I'm working for a customer who is migrating from Exchange 2003 to Exchange 2010.  The customer used "old school" GAL segmentation to create different address lists and Default Global Address Lists (GALs) for some users.  Prior to Exchange 2010 SP2, this was done by configuring ACL permissions on Address Lists using ADSI Edit.  Not only was this fairly complex, it was also not officially supported by Microsoft.  There was still a genuine business need for GAL segmentation and a number of companies did it anyway.

Exchange 2010 SP2 introduces GAL segmentation using Address Book Policies (Thanks, Greg Taylor!)  This is the only GAL segmentation that is supported by Microsoft.  The trouble is that only Exchange 2010 mailboxes can benefit from this form of segmentation.  If you're doing a migration from a previous version to 2010, the legacy mailbox users won't see it.  In the case of my customer, that means ripping out all the legacy ACLs first and configuring Address Book Policies later.

I ran into some strange issues when I reset the ACL permissions, so I want to explain what I did and how I did it to overcome these issues.

The organization had a very elaborate set of permissions on their address lists.  They had 8 separate All Users address lists and 5 separate Default Global Address Lists.  With many child domains, it made it difficult to determine which permissions were applied and which were inherited at all the different levels.  I decided to use ADSI Edit to delete all the address lists and GALs and recreate them on the Exchange 2003 side.  Here's how I did this:

  • Open ADSI Edit and navigate to CN=All Address Lists,CN=Address Lists Container,CN=[OrgName],CN=Microsoft Exchange,CN=Services,CN=Configuration,DC=[domain],DC=[com]
  • Delete all the address lists in this container except All Rooms (All Contacts, All Groups, All Users, etc.).  All Rooms is an Exchange 2010 address list and will not need to be recreated.
  •  Navigate to CN=All Global Address Lists,CN=Address Lists Container,CN=[OrgName],CN=Microsoft Exchange,CN=Services,CN=Configuration,DC=[domain],DC=[com]
  • Delete all the Global Address Lists including the Default Global Address List
Now recreate the address lists and Default Global Address List in Exchange 2003.  I did it this way to ensure that current 2003 mailboxes can use the new lists.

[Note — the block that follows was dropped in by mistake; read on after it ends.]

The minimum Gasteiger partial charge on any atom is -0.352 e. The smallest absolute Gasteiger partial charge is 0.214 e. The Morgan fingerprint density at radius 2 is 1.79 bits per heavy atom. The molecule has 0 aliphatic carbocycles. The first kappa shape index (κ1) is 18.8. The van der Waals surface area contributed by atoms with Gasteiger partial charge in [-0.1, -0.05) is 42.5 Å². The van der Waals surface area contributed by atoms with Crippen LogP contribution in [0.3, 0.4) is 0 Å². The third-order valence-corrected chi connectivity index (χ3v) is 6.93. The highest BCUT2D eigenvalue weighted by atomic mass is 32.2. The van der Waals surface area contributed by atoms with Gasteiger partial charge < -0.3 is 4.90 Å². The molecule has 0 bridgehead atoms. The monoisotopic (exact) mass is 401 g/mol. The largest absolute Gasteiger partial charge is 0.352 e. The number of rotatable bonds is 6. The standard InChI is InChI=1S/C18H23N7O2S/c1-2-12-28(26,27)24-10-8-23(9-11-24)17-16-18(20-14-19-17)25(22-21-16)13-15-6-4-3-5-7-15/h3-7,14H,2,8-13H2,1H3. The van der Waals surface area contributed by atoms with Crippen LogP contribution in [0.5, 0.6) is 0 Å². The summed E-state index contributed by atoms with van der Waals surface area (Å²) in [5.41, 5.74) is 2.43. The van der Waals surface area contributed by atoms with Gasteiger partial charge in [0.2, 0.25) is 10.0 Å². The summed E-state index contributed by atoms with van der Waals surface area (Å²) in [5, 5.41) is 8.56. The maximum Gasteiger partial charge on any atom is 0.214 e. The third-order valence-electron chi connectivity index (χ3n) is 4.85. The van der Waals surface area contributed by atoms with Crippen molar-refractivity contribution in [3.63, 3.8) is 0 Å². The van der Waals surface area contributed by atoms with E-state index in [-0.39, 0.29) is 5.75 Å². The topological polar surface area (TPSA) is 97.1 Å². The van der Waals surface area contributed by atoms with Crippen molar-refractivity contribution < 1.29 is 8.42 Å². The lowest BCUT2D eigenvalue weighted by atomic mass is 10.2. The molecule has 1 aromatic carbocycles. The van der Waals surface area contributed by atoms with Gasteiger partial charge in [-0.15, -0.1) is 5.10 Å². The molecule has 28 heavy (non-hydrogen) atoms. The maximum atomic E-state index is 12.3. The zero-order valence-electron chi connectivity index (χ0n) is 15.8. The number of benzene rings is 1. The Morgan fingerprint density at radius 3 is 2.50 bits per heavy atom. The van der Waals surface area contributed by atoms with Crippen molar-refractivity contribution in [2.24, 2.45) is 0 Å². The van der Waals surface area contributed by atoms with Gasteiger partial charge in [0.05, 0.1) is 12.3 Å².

Once the address lists have been created and replicated throughout the domain, you can upgrade them to Exchange 2010 versions using OPath and you should be good to go.

However, if your organization used ACLs for Exchange 2003 GAL segmentation there's a very good chance that OWA was segmented, as well.  OWA GAL segmentation is done an entirely different way, and if you don't undo these changes Exchange 2010 users will not see the Default Global Address List or the All * lists in Outlook.

OWA GAL segmentation is done by configuring the msExchangeQueryBaseDN attribute on the user object in AD.  Normally this attribute is empty (Null).  For GAL segmentation in OWA, the msExchangeQueryBaseDN attribute is set to the distinguishedName of the OU where you want the GAL scoped to.

Simply clear the msExchangeQueryBaseDN value for the user, wait for it to replicate and the address lists will show up for online (non-cached mode) users.  The user doesn't even need to close Outlook.

Cached mode users will need to download the new OAB to see the address lists.  This will happen automatically within 24 hours, or the user can download the OAB manually in Outlook.  You'll need to either let the OAB update automatically at 4am or update it manually with the Update-GlobalAddressList cmdlet first.

 Here's an EMS one-liner that will clear the msExchangeQueryBaseDN for all users in the organization:
Get-Mailbox | Foreach{ $dn = "LDAP://" + $_.distinguishedname;$obj = [ADSI]$dn;$obj.msExchQueryBaseDN.Clear();$obj.SetInfo()}
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Update for the UC Roundtable at TechEd Orlando

Wednesday, May 2, 2012
I'm very happy to announce that I'm joining forces again this year with the Microsoft Certified Master: Exchange Program and F5 for the 5th Annual UC Roundtable!

 This is a great opportunity to meet and greet the Exchange MCMs, MVPs and the Microsoft Exchange Product Group at Micosoft TechEd in Orlando.  Appetizers and drinks will be served, compliments of our friends at F5!
Bring your Exchange and Lync questions for a fun evening of discussions around both products.  MCM Program Manager David Bjurman-Birr will be there to answer questions about the MCM:Exchange program, as will others, like me, who have gone through the program.

Formal registration details have gone out to those who RSVP'd to me.  If you sent me an RSVP and did not get the registration email, let me know at

The date and time if the event will be
Wednesday, June 13, 2012.  6:00-8:00PM